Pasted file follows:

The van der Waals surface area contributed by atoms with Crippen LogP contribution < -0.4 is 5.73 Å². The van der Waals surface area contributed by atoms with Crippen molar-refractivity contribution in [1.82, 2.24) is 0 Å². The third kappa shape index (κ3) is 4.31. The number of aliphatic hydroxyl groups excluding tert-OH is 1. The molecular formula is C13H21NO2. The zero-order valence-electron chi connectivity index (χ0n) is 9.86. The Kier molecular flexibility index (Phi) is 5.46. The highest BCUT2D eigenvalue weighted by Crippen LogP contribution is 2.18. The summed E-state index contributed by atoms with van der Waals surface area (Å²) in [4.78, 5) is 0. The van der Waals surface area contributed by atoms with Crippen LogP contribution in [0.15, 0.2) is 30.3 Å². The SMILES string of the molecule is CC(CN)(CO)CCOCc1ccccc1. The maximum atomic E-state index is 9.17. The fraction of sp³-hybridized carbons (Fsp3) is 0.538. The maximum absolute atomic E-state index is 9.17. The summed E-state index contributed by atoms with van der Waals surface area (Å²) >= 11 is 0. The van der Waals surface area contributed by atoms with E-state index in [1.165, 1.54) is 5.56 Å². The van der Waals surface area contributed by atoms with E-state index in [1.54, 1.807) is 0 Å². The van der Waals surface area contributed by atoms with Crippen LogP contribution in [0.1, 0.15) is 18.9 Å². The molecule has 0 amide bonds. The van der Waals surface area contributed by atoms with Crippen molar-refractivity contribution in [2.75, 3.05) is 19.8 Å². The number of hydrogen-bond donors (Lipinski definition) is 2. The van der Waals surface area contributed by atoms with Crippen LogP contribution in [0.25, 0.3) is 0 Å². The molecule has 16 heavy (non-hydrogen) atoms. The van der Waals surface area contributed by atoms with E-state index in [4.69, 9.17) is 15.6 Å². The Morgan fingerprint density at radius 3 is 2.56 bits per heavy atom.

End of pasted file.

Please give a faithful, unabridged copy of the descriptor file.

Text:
The van der Waals surface area contributed by atoms with Crippen LogP contribution < -0.4 is 5.73 Å². The van der Waals surface area contributed by atoms with Crippen molar-refractivity contribution in [1.82, 2.24) is 0 Å². The third kappa shape index (κ3) is 4.31. The number of aliphatic hydroxyl groups excluding tert-OH is 1. The molecular formula is C13H21NO2. The zero-order valence-electron chi connectivity index (χ0n) is 9.86. The Kier molecular flexibility index (Phi) is 5.46. The highest BCUT2D eigenvalue weighted by Crippen LogP contribution is 2.18. The summed E-state index contributed by atoms with van der Waals surface area (Å²) in [4.78, 5) is 0. The van der Waals surface area contributed by atoms with Crippen LogP contribution in [0.15, 0.2) is 30.3 Å². The SMILES string of the molecule is CC(CN)(CO)CCOCc1ccccc1. The maximum atomic E-state index is 9.17. The fraction of sp³-hybridized carbons (Fsp3) is 0.538. The maximum absolute atomic E-state index is 9.17. The summed E-state index contributed by atoms with van der Waals surface area (Å²) >= 11 is 0. The van der Waals surface area contributed by atoms with E-state index in [1.165, 1.54) is 5.56 Å². The van der Waals surface area contributed by atoms with E-state index in [1.54, 1.807) is 0 Å². The van der Waals surface area contributed by atoms with Crippen LogP contribution in [0.1, 0.15) is 18.9 Å². The molecule has 0 amide bonds. The van der Waals surface area contributed by atoms with Crippen molar-refractivity contribution in [2.75, 3.05) is 19.8 Å². The number of hydrogen-bond donors (Lipinski definition) is 2. The van der Waals surface area contributed by atoms with Crippen LogP contribution in [0.25, 0.3) is 0 Å². The molecule has 16 heavy (non-hydrogen) atoms. The van der Waals surface area contributed by atoms with E-state index in [4.69, 9.17) is 15.6 Å². The Morgan fingerprint density at radius 3 is 2.56 bits per heavy atom.